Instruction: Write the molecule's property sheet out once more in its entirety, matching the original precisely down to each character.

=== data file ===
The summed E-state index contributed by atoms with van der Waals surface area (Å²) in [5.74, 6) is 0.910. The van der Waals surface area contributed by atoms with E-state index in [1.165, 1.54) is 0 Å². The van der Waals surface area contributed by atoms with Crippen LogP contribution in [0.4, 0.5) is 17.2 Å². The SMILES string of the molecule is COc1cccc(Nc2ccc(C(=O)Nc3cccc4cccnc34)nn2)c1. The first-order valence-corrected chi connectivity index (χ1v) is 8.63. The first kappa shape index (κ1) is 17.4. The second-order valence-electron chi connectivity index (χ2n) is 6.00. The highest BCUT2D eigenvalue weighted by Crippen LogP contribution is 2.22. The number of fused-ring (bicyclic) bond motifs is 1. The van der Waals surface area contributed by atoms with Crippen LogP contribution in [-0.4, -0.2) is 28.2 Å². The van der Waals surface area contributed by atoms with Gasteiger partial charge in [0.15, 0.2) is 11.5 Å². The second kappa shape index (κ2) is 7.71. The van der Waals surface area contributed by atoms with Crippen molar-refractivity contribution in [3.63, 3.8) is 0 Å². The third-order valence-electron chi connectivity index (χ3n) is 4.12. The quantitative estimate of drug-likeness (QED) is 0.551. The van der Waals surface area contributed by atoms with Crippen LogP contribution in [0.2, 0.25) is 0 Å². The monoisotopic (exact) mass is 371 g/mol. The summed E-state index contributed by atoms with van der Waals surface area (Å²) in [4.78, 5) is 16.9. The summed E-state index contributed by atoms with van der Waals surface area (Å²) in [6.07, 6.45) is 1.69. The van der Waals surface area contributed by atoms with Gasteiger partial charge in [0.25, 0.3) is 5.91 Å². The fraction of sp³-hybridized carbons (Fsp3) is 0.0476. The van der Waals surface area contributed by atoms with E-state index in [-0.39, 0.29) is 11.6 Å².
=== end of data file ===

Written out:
The summed E-state index contributed by atoms with van der Waals surface area (Å²) in [5.74, 6) is 0.910. The van der Waals surface area contributed by atoms with E-state index in [1.165, 1.54) is 0 Å². The van der Waals surface area contributed by atoms with Crippen LogP contribution in [0.4, 0.5) is 17.2 Å². The SMILES string of the molecule is COc1cccc(Nc2ccc(C(=O)Nc3cccc4cccnc34)nn2)c1. The first-order valence-corrected chi connectivity index (χ1v) is 8.63. The first kappa shape index (κ1) is 17.4. The second-order valence-electron chi connectivity index (χ2n) is 6.00. The highest BCUT2D eigenvalue weighted by Crippen LogP contribution is 2.22. The number of fused-ring (bicyclic) bond motifs is 1. The van der Waals surface area contributed by atoms with Crippen LogP contribution in [-0.4, -0.2) is 28.2 Å². The van der Waals surface area contributed by atoms with Gasteiger partial charge in [0.15, 0.2) is 11.5 Å². The second kappa shape index (κ2) is 7.71. The van der Waals surface area contributed by atoms with Crippen molar-refractivity contribution in [3.63, 3.8) is 0 Å². The third-order valence-electron chi connectivity index (χ3n) is 4.12. The quantitative estimate of drug-likeness (QED) is 0.551. The van der Waals surface area contributed by atoms with Crippen LogP contribution in [0.2, 0.25) is 0 Å². The monoisotopic (exact) mass is 371 g/mol. The summed E-state index contributed by atoms with van der Waals surface area (Å²) in [4.78, 5) is 16.9. The summed E-state index contributed by atoms with van der Waals surface area (Å²) in [6.07, 6.45) is 1.69. The van der Waals surface area contributed by atoms with Gasteiger partial charge in [0.25, 0.3) is 5.91 Å². The fraction of sp³-hybridized carbons (Fsp3) is 0.0476. The van der Waals surface area contributed by atoms with E-state index in [-0.39, 0.29) is 11.6 Å².